Originally posted in Common Threads Blog,
Centre Daily Times, March 21, 2007
The Women’s History Month Assembly at my daughter’s school was coincidentally scheduled for March 8, which was also International Women's Day. Another parent and I were asked to address an assembly of Kindergarten to 5th grade students. We both followed a group of fifth graders, who celebrated the contributions of some very eminent women.
I was asked to bring an international perspective to the presentations, and I did that by sharing a bit of the personal and the political.
I shared some of my defining experiences - of growing up in Bombay, India, now called Mumbai, where my sister and I had our dreams nurtured by supportive parents, who strongly believed in education. We went to a girls’ school, where the female teachers, principal and student leaders nurtured our ability and potential– we were given every opportunity and encouragement. My sister went on to become an architect, and I a chemical engineer, and both of us came to the United States to attend graduate school.
I shared with the kids the one constant of my childhood – Indira Gandhi, the first woman Prime Minister of India, who held elected office from 1966–1977, and then again from 1980. Her presence made it possible for us to imagine female leaders, much like for the kids of Iceland, who saw a female President, Vigdis Finnbogadottir from 1980–2000, and the kids of about fifty other countries that have had female leaders.
I also shared with them some of the other facts about the world we all share..
That New Zealand was the first country to grant women the right to vote in 1893, and that women in most countries have had the right to vote since the 1950s.
That, today, Brunei and the U.A.E. do not give men or women the right to vote.
That today, Saudi Arabia is the only country where women cannot vote at all and that in Lebanon, women can only vote if they have at least an elementary education.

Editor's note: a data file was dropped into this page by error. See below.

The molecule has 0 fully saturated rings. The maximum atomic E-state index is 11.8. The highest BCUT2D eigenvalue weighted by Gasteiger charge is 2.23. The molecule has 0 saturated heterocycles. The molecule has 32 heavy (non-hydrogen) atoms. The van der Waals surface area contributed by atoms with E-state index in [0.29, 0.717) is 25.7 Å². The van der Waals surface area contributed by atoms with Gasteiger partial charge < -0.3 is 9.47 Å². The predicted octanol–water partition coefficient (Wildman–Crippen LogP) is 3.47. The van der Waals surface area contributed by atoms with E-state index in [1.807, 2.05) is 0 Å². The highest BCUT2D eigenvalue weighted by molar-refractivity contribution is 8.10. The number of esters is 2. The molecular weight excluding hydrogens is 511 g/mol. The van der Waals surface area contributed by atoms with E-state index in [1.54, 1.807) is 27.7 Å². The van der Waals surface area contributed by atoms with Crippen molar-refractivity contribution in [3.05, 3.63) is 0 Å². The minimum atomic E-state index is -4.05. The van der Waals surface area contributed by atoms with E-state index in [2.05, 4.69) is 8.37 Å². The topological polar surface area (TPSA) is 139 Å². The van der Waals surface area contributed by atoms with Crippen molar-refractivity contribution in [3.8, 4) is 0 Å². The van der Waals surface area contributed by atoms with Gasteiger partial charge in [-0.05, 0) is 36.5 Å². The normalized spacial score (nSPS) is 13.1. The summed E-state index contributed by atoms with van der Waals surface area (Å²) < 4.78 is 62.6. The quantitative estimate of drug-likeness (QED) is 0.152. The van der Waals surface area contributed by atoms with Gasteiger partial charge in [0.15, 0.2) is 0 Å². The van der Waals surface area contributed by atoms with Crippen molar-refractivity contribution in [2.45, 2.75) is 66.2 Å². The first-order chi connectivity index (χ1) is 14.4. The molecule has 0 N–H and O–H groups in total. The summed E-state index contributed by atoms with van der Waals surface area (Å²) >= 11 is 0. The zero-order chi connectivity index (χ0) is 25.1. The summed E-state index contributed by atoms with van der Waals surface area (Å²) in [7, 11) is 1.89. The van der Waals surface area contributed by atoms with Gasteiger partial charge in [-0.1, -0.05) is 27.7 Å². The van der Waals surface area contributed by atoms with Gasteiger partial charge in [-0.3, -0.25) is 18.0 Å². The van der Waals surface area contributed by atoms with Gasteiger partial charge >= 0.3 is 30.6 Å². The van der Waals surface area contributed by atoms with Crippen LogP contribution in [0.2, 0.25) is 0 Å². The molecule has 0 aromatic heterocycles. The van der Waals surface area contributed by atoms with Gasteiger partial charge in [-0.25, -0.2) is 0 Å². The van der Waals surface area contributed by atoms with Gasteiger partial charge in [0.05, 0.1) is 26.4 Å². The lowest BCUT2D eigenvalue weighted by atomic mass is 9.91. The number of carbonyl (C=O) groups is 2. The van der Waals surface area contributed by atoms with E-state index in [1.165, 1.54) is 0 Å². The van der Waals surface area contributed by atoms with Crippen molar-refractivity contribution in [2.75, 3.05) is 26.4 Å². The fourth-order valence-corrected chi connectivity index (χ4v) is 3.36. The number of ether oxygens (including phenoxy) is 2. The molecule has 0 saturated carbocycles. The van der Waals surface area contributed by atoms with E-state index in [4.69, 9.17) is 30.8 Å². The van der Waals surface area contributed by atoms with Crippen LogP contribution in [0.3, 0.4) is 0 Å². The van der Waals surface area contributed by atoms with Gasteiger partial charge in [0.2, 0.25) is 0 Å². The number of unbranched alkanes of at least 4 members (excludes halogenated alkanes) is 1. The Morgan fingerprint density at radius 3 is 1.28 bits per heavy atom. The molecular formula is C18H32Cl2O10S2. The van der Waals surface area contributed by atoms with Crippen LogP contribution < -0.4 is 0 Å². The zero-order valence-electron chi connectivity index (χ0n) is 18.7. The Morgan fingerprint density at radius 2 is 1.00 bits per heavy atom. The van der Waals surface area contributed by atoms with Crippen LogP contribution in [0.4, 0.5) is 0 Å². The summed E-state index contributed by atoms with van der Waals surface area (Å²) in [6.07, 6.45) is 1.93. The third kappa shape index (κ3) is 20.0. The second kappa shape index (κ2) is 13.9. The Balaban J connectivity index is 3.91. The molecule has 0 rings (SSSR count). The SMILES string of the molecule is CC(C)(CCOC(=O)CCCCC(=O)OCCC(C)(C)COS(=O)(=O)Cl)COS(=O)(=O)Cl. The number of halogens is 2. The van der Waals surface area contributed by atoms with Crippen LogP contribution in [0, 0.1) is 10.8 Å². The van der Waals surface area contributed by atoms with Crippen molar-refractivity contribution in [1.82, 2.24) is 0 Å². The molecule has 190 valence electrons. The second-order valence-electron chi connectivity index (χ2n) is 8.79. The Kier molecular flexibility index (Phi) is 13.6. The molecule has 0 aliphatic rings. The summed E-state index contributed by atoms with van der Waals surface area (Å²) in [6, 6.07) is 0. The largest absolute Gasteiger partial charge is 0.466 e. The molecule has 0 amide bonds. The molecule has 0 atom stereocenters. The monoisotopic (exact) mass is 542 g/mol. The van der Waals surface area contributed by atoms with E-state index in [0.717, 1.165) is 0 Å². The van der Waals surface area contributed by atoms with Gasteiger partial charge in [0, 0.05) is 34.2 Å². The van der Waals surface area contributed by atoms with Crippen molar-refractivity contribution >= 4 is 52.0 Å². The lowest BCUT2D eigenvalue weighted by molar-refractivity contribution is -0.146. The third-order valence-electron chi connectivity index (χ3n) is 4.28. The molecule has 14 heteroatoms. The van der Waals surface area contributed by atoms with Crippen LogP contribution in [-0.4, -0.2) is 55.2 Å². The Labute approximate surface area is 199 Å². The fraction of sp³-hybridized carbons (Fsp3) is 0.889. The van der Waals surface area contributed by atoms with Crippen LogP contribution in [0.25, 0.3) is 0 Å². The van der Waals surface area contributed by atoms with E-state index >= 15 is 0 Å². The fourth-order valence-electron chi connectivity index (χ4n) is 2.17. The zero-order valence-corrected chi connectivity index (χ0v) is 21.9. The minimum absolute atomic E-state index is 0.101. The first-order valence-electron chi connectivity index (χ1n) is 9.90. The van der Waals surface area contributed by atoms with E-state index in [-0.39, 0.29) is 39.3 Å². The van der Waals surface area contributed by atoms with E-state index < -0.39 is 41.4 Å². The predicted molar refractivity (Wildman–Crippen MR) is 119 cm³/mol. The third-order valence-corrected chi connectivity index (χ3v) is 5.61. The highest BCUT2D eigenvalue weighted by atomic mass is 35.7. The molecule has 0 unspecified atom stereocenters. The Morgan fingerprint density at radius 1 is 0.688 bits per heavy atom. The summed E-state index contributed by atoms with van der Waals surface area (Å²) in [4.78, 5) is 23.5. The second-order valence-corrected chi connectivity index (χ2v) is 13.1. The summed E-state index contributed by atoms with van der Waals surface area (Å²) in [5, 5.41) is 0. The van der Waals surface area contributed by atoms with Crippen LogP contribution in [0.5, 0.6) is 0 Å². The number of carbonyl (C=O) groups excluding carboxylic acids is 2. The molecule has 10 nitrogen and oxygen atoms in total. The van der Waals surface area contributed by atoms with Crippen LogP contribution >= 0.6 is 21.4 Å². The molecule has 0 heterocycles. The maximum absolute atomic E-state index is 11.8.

That the country which elected the first female head of state, in modern times, was Sri Lanka – they elected Sirimavo Bandaranaike as Prime Minister in 1960 - her photo is the one appearing above.
That of the 192 countries in the world, approximately 50 have already had female heads of state – and these include countries as diverse as Bangladesh, Bolivia, Canada, Chile, Dominica, Finland, France, Germany, Great Britain, Iceland, India, Indonesia, Ireland, Israel, New Zealand, Nicaragua, Norway, Pakistan, Philippines, Rwanda, Sri Lanka, Turkey and Yugoslavia.
That only two conditions are needed for anyone running for president in the United States – that they are natural born US citizens, and that are more than 35 years of age.
I of course hope that all the kids at that assembly realized that women can become president today, and little girls can aspire to it, if they so wish.
I also recommend to all adults and kids, two wonderful creations, that I came across during this journey – they might reshape our ideas of how a leader would look.
www.guide2womenleaders.com, a site by a Danish journalist, which allows you to take in images of leaders from around the world, and “Madam President,” a picture book by Catherine Thimmesh, which details the “Extraordinary, True (and Evolving) Story of Women in Politics” in the United States.